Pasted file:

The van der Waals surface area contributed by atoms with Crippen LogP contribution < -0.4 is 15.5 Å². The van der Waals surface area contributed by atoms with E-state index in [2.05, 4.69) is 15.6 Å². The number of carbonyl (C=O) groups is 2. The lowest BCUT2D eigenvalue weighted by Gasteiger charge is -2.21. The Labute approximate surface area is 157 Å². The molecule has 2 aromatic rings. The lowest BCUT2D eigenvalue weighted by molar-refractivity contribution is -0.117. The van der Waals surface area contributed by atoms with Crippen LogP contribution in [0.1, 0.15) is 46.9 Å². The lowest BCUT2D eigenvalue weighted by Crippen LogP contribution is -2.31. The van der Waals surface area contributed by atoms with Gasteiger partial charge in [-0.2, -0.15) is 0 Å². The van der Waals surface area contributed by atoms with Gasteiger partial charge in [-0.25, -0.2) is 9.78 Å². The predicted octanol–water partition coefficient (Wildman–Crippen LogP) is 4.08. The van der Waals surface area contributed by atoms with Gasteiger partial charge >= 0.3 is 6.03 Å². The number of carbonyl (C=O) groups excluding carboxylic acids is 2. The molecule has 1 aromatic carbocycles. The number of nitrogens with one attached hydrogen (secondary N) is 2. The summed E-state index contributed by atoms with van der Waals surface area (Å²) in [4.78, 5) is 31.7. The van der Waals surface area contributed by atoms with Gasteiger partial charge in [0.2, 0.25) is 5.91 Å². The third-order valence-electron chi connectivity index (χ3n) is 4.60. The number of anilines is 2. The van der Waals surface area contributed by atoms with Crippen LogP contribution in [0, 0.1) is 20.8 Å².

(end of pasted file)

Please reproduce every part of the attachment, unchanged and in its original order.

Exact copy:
The van der Waals surface area contributed by atoms with Crippen LogP contribution < -0.4 is 15.5 Å². The van der Waals surface area contributed by atoms with E-state index in [2.05, 4.69) is 15.6 Å². The number of carbonyl (C=O) groups is 2. The lowest BCUT2D eigenvalue weighted by Gasteiger charge is -2.21. The Labute approximate surface area is 157 Å². The molecule has 2 aromatic rings. The lowest BCUT2D eigenvalue weighted by molar-refractivity contribution is -0.117. The van der Waals surface area contributed by atoms with Crippen LogP contribution in [0.1, 0.15) is 46.9 Å². The lowest BCUT2D eigenvalue weighted by Crippen LogP contribution is -2.31. The van der Waals surface area contributed by atoms with Gasteiger partial charge in [-0.2, -0.15) is 0 Å². The van der Waals surface area contributed by atoms with Gasteiger partial charge in [-0.25, -0.2) is 9.78 Å². The predicted octanol–water partition coefficient (Wildman–Crippen LogP) is 4.08. The van der Waals surface area contributed by atoms with Gasteiger partial charge >= 0.3 is 6.03 Å². The number of carbonyl (C=O) groups excluding carboxylic acids is 2. The molecule has 1 aromatic carbocycles. The number of nitrogens with one attached hydrogen (secondary N) is 2. The summed E-state index contributed by atoms with van der Waals surface area (Å²) in [4.78, 5) is 31.7. The van der Waals surface area contributed by atoms with Gasteiger partial charge in [0.2, 0.25) is 5.91 Å². The third-order valence-electron chi connectivity index (χ3n) is 4.60. The number of anilines is 2. The van der Waals surface area contributed by atoms with Crippen LogP contribution in [0, 0.1) is 20.8 Å².